Fitness Starts in the Kitchen

Often times, I hear people say things like:

          “I have gained weight. I gotta get back to the gym.”

          “I’ve been going to the gym every day for weeks and nothing is changing!”

My first thought in response to these statements is:

          “Tell me about what you’re eating. How is your diet?”

I hear over and over that weight loss is 75-80% based on diet. Not the type of diet like, I am on a diet. Rather, the type of diet that is a lifestyle; what we are eating to sustain ourselves and give us energy. The foods we are feeding our bodies to promote cell growth, prevent chronic disease and promote overall wellness. To fall into that healthy weight category for BMI (body mass index).

Because for real:

The CDC states that 37.9% of Americans are obese and 70.7% of Americans are overweight.

This is not good. Just being overweight significantly increases a person’s risk of high blood pressure and diabetes, along with all of their various complications including heart attack, stroke, kidney failure, loss of eyesight and poor circulation leading to non-healing wounds and infection. NOT GOOD. Check out my series I’ve started on these topics for some more insight. 

What does overweight look like?

Well, a BMI for someone my height (5’9”) is 25. I become obese when that BMI reaches 30. For someone of my height, I am overweight at 169 pounds and obese when I hit 203 pounds. You can see recommendations for yourself here: BMI Calculator

Now, this DOES NOT mean that you should go out and try to drop 50 pounds in the next month. It is unrealistic to think that is possible and if you have found a way it is likely a very unhealthy approach. That is the whole reason that diets as we traditionally think of them tend to fail. They aren’t sustainable, they are restrictive and they don’t teach our bodies what it means to be healthy

Here’s the deal: YOUR BODY NEEDS FUEL TO SURVIVE! It evens needs calories to burn fat and lose weight. It just needs the right calories. Clearly, I am a big advocate of doing this with the Whole30 or a Paleo-based diet. That is my personal favorite because I don’t tolerate dairy well and sugar is an addictive life-suck, but you don’t have to go that route. You can actually eat a balanced diet while eating all the food groups. Here are some key points to consider that will help you:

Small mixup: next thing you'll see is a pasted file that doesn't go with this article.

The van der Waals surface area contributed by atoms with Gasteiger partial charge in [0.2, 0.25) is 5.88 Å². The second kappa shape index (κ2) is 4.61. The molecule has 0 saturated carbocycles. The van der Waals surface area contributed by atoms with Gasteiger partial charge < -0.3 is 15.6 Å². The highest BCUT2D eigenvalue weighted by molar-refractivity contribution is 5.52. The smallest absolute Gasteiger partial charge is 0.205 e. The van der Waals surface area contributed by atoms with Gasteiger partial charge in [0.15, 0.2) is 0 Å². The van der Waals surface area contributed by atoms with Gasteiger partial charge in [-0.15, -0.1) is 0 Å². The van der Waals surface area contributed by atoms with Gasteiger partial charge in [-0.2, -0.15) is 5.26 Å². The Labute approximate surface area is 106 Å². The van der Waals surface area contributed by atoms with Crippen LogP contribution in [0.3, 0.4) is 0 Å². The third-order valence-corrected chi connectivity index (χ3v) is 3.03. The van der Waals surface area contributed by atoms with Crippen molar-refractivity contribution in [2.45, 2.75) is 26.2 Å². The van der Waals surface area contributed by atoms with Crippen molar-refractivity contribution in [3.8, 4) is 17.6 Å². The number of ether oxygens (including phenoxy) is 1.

1. Stop with all the processed foods. This is anything that comes in a box or a can. Fresh is Best! You can definitely buy frozen fresh vegetables and fruit from the freezer section if that is better for you and your budget, but steer clear of anything that is premade. All of these items are full of chemicals, preservatives, sodium and sugar.
  2. Avoid unnecessary sugar. This includes anything purchased from your grocery store bakery or off store shelves including cookies, cakes, sodas, Gatorade and like-products and all those oh-so-delicious Starbucks lattes. Sugar is super high in calories, has no nutrients and is addictive. I could do an entire post why our bodies hate sugar, but I will leave it simple for now.
  3. Avoiding the excess sugar doesn’t mean you should or need to deprive yourself of a homemade cookie now and then. Just don’t eat 5 and if you make them yourself, cut the sugar in half. Start there. Trust me, they don’t need as much sugar as the recipe thinks…
  4. Read nutrition labels! Don’t know how? Google it, or let me know and I will write a post about that. Almost everything you buy off a shelf that is not fresh has sugar in it. Why tho?? Unnecessary.
  5. Choose whole grains whenever possible and investigate the serving size. For example, a serving size of pasta is usually 3/4 cup, cooked. Not the 2-3 that often comes in a standard American dinner. This difference brings your calories down from around 600 for the pasta to around 200. It also brings the carbohydrates down to a level your body can feasibly break down with the insulin you are producing in your pancreas (the inability to do this develops overtime and causes diabetes). 
  6. Eat your veggies! Instead of filling up on 2 slices of bread, choose one slice and supplement with fresh veggies. Vegetables are full of fiber to keep you full longer and stimulate your digestive tract. Choose nutrient dense veggies such as: spinach, kale, broccoli, cauliflower, sweet potatoes, squash, peppers, Brussels sprouts, asparagus and tomatoes. No, corn and green beans are not nutrient dense 😉 Excellent healthy recipes are a dime a dozen now-a-days on the internet AND I’m posting healthy food options weekly here on the blog.

If you have suggestions about what you’d like to hear more about or need some direction with, post them in the comments below and let me know!



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